How open-ended is their commitment to Min Oo, the two-year-old with the luminous eyes, and the rest of the lucky few? "Okay, there is a debate about prevention doing more good than treatment," acknowledged Frank Smithuis, a bluff Dutchman who heads Médecins Sans Frontières in Burma. "But if you're not careful you find it has paralysed you to the extent you do nothing."
The luckiest two-year-old in Burma must be Phyo Min Oo, who should have been dead by now. He is one of the first toddlers in his isolated country to be given life-saving drugs to combat the HIV raging in his tiny frame.
One child's salvation is a symbol of the stark ethical and economic choices facing doctors and scientists as they gather in Bangkok this weekend for the world's 15th International Aids Conference.
For only 200 people in Burma are getting the same treatment as Min Oo - even though at least 180,000 and perhaps as many as 450,000 others in the country are infected.
Only one international aid group has started to give Burmese patients the anti-retrovirals - the free drugs he is receiving - that can stop the disease in its tracks.
The cost is $1 (53p) a day. That would be too expensive for most of the victims and far beyond the finances of Burma's military rulers, who prefer to spend a large proportion of their budget on Russian warplanes and Chinese weapons.
Min Oo was dying when his mother, who is also carrying HIV, brought him to a clinic run by the Dutch section of Médecins Sans Frontières, the charity.
"He began the treatment on June 8, when he had tuberculosis, oral infections, malnutrition and diarrhoea," said a nurse, consulting his file. "As you can see, he has done very well."
Mother and child squatted on the floor of the clinic, a collection of bamboo huts perched above the monsoon mud in a shanty town called Hlaing Thar Yar on the outskirts of Rangoon, the child gazing mutely around him while his mother smiled and cooed in his ear.
Another little boy, Aung Thet Aung, 4, started the complex triple drug therapy on March 1, when tuberculosis was ravaging his body. Now he bounced around and wolfed his mid-morning snack under the watchful eye of his mother, who is also receiving the free drugs.
"We have had some very hard decisions in choosing which patients get the therapy," said Per Bjorkman, a Swedish specialist who treats them. "We have been besieged. Some people have walked for four or five hours to reach our clinics but the resources are limited."
It is only an hour by plane from the air-conditioned conference halls in Bangkok in which 15,000 delegates will gather today, but Hlaing Thar Yar, where sex is traded for survival amid the shanties, might as well be in another world.
Children such as Khin Myat Noo, 7, orphaned by Aids and now fighting the disease herself, are at the sharp end of the abstract debates about priorities on the conference agenda.
She sat on her cousin's lap while Bjorkman used his stethoscope to detect the treacherous traces of pneumonia remaining in her left lung. If she is to survive to adulthood, she will have to take the anti-retrovirals until researchers find a substitute drug or a cure.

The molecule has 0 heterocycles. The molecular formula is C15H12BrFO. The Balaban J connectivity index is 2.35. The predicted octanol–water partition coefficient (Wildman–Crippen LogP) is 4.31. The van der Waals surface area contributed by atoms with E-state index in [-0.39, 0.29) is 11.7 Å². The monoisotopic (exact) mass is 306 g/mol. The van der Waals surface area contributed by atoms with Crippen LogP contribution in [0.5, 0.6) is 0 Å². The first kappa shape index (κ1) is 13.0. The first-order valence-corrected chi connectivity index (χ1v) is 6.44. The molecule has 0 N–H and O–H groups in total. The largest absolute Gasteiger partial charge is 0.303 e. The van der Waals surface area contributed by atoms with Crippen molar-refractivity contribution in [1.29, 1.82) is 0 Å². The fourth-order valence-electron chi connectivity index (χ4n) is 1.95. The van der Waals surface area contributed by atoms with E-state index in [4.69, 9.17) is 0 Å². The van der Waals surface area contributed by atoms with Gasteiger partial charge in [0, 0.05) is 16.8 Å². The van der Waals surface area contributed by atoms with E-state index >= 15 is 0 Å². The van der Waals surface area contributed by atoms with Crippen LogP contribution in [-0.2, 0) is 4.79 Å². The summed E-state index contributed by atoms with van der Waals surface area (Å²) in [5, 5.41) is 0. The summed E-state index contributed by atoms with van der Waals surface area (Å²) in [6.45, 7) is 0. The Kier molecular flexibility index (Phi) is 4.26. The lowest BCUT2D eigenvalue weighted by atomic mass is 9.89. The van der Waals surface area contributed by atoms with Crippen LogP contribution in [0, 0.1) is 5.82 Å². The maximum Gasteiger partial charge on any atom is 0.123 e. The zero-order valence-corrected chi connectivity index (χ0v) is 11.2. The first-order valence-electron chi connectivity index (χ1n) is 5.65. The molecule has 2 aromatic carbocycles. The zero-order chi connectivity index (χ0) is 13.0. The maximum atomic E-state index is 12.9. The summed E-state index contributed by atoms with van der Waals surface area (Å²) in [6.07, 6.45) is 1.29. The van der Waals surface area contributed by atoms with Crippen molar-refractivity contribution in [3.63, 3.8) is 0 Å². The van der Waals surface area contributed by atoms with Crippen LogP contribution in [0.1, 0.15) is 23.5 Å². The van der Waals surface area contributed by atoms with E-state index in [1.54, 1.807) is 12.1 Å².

Until recently, there was a consensus that money should go into education and prevention to save untold millions from getting Aids, rather than on trying to save those already fatally ill.
But the discovery of anti-retrovirals - whose cost and availability became a global political issue at the Aids conference in Durban four years ago - has changed the moral equation.
"Until we had the triple therapy there was little we could do to give hope," explained Bjorkman. "Now we can give hope, there are a whole new set of problems."
Here in the fetid shanties of Rangoon, those problems pose an acute dilemma for Bjorkman and his colleagues. How open-ended is their commitment to Min Oo, the two-year-old with the luminous eyes, and the rest of the lucky few? "Okay, there is a debate about prevention doing more good than treatment," acknowledged Frank Smithuis, a bluff Dutchman who heads Médecins Sans Frontières in Burma. "But if you're not careful you find it has paralysed you to the extent you do nothing."
Smithuis negotiated hard with the Burmese regime - which until recently refused to admit that the country had an Aids crisis - and won approval for the trial, which aims to treat 500 people by next year.
After three years, he hopes to hand over their care to the government system. By then Burma should be reaping the benefits of a massive new United Nations programme that should transform the children's prospects.
Britain, the programme's principal provider of funds, has set aside its aversion to the military junta to commit #165;10m; and the BBC World Service is broadcasting a weekly soap opera to Burma in which rural doctors fight superstition and ignorance about HIV.
Such intervention is still politically sensitive for the regime. Large-scale UN programmes also raise questions about the bureaucracy of Aids, which some doctors in the field believe has spread as remorselessly as the virus itself.
The organisers of the Bangkok conference are not afraid of controversies: free condoms will be handed out to delegates and there are plans for a go-go dancing show by professional sex workers.
But the event itself has attracted criticism. It will cost more than #165;7.7m to stage - a breathtaking figure when contrasted to the 53p a day needed to keep these Burmese children alive.